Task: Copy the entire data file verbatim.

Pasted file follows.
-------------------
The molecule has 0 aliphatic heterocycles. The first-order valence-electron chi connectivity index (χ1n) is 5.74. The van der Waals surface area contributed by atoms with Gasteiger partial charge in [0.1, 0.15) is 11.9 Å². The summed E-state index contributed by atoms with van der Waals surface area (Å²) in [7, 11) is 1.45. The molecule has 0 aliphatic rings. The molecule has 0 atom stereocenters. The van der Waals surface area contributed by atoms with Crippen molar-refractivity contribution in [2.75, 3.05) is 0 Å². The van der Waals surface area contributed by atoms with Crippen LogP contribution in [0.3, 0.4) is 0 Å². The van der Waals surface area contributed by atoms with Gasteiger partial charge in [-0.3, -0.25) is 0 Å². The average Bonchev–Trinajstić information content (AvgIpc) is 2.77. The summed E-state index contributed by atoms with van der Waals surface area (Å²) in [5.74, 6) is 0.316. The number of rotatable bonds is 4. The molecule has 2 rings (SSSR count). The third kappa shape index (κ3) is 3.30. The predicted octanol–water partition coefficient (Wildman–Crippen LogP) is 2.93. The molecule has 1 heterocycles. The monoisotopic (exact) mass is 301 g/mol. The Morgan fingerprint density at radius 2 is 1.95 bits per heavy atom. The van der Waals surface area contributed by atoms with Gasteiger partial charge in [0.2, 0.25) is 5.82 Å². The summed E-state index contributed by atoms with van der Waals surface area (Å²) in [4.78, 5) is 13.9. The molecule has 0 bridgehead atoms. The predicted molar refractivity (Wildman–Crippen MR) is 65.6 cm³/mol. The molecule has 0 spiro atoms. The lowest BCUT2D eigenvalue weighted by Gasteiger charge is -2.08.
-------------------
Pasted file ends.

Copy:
The molecule has 0 aliphatic heterocycles. The first-order valence-electron chi connectivity index (χ1n) is 5.74. The van der Waals surface area contributed by atoms with Gasteiger partial charge in [0.1, 0.15) is 11.9 Å². The summed E-state index contributed by atoms with van der Waals surface area (Å²) in [7, 11) is 1.45. The molecule has 0 aliphatic rings. The molecule has 0 atom stereocenters. The van der Waals surface area contributed by atoms with Crippen molar-refractivity contribution in [2.75, 3.05) is 0 Å². The van der Waals surface area contributed by atoms with Crippen LogP contribution in [0.3, 0.4) is 0 Å². The van der Waals surface area contributed by atoms with Gasteiger partial charge in [-0.3, -0.25) is 0 Å². The average Bonchev–Trinajstić information content (AvgIpc) is 2.77. The summed E-state index contributed by atoms with van der Waals surface area (Å²) in [5.74, 6) is 0.316. The number of rotatable bonds is 4. The molecule has 2 rings (SSSR count). The third kappa shape index (κ3) is 3.30. The predicted octanol–water partition coefficient (Wildman–Crippen LogP) is 2.93. The molecule has 1 heterocycles. The monoisotopic (exact) mass is 301 g/mol. The Morgan fingerprint density at radius 2 is 1.95 bits per heavy atom. The van der Waals surface area contributed by atoms with Gasteiger partial charge in [0.2, 0.25) is 5.82 Å². The summed E-state index contributed by atoms with van der Waals surface area (Å²) in [4.78, 5) is 13.9. The molecule has 0 bridgehead atoms. The predicted molar refractivity (Wildman–Crippen MR) is 65.6 cm³/mol. The molecule has 0 spiro atoms. The lowest BCUT2D eigenvalue weighted by Gasteiger charge is -2.08.